On 27 August the Office for National Statistics published its first revision to the performance of Britain’s gross domestic product (GDP) for the second quarter of the year. The initial estimate of 1.1% growth had looked pretty good. It was not in the same category as Germany’s humungous 2.2% expansion but better than Euroland as a whole at 1.0% and way ahead of America’s 0.6% or Japan’s pitiful 0.1%. The late August revision was better still, suggesting the UK economy had grown by 1.2% in the second three months of the year. Rejoice! So why was it that the first reaction of investors was to sell the pound? They only took it half a cent lower against the euro and it soon recovered but why did they sell it at all? Surely it was a good thing for the pound if Britain’s economy grew by 1.2% between March and June?
Indeed it was, but investors are far from convinced that there will be a repeat of that performance any time soon. In fact they are convinced that the second quarter GDP figure will be a watershed. From here on in, Things Can Only Get Worse. It’s the Austerity Budget wot done it; that’s the view on the street. Spending cuts will hit every sector of the economy. Fewer consultants will be hired. Fewer policemen will fill in forms. Fewer speed cameras will collect revenue. Fewer pot plants will be bought or rented to grace departmental desks. The list goes on. It will mean less spending by the country as a whole and an erosion of GDP. Some say it will mean a return to recession, the dreaded double-dip.
That gloomy outlook has cast a shadow over what would otherwise have been a good run for the pound. After all, it is not as if the euro zone is without its problems. Those problems have not been in the headlines exactly, since the Greeks stopped blowing up banks and blocking the country’s borders a couple of months ago, but they have not gone away. Three months ago the EU trumpeted the creation of a Europe-wide financial safety net that would protect Greece (and others) from bankruptcy. German taxpayers did not like it one little bit at the time but Frau Merkel gave them their marching orders and they paid up to salvage the euro. Since then the rebellion has spread. Spain is considering relaxing its own austerity regimen in order to stimulate the economy. Slovakia has said to the EU that it ‘Can’t pay, won’t pay’ to support a country (Greece) that has chosen to blow its inheritance. The latest inequity is the downgrade of Ireland’s credit rating. Because of it, Ireland will have to pay some 5.25% interest on 10 year government debt. At the same time, through the EU, Ireland will be paying to hold down the Greek government’s cost of borrowing at 5%. Some say it is not fair that the prudent subsidise the spendthrift. Whether these cracks ever result in irreparable damage to the euro is up for grabs. Most analysts say they will not but the risk remains.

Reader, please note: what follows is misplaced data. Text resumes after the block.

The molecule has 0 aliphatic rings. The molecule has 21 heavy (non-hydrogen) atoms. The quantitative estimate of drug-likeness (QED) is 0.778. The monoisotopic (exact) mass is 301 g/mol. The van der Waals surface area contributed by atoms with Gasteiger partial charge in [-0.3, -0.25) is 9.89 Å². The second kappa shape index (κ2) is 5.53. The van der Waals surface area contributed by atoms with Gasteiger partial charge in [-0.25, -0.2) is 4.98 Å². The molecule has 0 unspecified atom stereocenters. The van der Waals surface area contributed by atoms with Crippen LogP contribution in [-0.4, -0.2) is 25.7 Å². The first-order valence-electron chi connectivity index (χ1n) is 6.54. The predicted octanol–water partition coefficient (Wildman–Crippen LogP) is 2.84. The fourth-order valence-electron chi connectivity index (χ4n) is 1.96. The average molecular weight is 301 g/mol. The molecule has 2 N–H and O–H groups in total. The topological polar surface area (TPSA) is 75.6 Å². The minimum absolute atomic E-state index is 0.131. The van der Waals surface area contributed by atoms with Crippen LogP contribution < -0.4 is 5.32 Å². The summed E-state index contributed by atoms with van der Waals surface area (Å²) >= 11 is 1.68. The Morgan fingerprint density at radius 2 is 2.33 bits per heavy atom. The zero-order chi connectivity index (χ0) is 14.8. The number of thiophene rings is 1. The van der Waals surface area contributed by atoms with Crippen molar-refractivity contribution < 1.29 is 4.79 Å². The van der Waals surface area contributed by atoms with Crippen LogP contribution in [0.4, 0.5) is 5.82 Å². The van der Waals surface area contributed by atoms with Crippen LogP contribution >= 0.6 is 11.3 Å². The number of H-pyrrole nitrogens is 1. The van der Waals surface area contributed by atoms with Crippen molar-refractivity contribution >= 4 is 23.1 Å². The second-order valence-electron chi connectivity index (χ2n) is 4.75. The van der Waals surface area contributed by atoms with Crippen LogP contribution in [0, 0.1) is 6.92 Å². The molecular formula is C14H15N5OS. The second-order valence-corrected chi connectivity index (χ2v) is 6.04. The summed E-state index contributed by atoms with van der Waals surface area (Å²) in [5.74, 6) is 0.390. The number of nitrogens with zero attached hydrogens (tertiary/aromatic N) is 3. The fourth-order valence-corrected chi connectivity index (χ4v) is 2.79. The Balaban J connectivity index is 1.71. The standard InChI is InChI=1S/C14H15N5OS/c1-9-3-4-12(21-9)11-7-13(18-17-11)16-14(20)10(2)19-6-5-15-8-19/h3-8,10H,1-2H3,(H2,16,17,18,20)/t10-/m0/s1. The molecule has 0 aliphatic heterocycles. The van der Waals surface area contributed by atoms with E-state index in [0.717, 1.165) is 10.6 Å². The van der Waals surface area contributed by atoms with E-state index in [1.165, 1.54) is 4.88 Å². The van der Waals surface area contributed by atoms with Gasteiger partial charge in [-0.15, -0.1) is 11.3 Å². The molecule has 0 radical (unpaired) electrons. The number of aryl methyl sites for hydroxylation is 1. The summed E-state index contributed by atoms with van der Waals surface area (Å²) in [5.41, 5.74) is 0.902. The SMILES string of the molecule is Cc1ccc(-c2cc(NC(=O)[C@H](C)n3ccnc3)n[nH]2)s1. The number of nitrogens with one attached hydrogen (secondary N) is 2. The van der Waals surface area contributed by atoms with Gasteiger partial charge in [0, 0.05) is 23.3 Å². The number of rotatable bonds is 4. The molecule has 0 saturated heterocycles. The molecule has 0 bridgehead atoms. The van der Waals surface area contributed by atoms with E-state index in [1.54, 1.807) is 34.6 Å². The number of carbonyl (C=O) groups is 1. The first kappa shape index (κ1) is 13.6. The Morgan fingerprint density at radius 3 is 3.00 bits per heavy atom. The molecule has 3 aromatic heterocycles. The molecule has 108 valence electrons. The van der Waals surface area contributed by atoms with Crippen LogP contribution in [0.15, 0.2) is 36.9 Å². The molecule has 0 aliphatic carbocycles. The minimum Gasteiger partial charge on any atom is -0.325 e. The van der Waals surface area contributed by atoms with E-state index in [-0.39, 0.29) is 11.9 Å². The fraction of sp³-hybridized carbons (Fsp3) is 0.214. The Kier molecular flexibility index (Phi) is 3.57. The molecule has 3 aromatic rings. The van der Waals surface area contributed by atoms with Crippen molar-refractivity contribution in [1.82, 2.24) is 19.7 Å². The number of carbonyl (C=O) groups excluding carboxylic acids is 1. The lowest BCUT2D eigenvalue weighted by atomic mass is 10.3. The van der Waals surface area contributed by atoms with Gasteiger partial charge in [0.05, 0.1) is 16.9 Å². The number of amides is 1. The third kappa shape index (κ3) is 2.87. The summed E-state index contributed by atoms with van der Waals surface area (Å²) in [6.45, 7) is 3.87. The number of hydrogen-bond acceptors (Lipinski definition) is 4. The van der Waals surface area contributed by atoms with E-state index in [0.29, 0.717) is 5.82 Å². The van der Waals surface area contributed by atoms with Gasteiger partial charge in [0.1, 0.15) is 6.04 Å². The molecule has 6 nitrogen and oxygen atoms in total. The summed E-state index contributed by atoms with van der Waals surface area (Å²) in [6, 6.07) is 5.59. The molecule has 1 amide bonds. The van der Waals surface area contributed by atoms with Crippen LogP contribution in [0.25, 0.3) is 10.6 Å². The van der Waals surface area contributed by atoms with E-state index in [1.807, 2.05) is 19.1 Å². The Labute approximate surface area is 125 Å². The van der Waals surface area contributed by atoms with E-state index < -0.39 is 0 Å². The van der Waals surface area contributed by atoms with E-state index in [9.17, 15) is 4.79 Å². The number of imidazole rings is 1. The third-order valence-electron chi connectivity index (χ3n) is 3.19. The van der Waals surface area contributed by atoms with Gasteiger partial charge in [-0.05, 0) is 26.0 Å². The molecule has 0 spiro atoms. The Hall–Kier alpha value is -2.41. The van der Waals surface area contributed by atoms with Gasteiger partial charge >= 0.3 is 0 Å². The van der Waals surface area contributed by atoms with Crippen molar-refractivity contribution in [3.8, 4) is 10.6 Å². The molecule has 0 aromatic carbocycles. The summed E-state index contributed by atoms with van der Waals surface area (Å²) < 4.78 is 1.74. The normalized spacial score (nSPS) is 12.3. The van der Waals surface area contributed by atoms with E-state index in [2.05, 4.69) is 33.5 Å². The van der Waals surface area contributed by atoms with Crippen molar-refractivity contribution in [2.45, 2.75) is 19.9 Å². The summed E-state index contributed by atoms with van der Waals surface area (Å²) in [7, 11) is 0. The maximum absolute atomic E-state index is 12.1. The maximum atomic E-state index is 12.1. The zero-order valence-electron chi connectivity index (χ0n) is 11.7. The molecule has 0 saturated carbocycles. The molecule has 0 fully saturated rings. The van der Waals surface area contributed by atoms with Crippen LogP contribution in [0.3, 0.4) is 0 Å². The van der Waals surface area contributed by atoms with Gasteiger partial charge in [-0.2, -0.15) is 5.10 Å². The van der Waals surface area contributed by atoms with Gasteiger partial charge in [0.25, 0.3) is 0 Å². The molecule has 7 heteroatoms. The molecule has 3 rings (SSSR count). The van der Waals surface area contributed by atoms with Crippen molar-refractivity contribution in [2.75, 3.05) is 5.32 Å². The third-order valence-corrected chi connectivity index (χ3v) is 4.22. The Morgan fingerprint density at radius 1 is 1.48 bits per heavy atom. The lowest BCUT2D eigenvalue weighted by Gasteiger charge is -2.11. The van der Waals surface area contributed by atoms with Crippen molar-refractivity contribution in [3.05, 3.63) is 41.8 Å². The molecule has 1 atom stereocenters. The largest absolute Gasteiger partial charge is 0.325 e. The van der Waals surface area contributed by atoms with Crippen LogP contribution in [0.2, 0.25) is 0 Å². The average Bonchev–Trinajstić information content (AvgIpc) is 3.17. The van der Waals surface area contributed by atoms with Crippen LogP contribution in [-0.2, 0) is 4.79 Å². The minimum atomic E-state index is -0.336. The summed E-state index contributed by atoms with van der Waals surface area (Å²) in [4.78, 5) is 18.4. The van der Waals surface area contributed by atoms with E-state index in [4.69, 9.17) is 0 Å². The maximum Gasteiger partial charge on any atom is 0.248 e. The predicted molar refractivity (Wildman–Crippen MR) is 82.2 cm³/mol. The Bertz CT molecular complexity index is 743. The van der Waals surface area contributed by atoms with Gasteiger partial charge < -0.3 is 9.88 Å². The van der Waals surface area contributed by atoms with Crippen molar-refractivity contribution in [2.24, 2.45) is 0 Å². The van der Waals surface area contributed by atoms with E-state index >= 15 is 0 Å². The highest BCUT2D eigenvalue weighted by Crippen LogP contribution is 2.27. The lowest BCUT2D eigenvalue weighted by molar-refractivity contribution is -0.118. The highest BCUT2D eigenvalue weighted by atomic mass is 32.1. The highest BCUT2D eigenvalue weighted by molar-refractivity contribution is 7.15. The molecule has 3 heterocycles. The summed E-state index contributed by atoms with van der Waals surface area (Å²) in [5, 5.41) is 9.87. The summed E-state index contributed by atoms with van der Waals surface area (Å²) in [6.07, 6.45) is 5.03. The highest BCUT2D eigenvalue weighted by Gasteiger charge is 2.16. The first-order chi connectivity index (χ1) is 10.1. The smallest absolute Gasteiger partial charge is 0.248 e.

So we have the fiscally-responsible British government committing the country to a century-long depression and the fiscally-irresponsible southern European states condemning the euro to a sovereign debt implosion. The euro and the pound are both obviously doomed. Obviously not, but from investors’ point of view the risks are more or less evenly balanced at the moment. Sterling was the winner in August, adding a cent and a half , but it has been finding it tough going above €1.22. Given the uncertainty, there is no reason not to manage one’s exposure to sterling/euro with the traditional hedge, fixing a price today for half the currency needed in the future. The argument applies to buyers of the pound and buyers of the euro alike.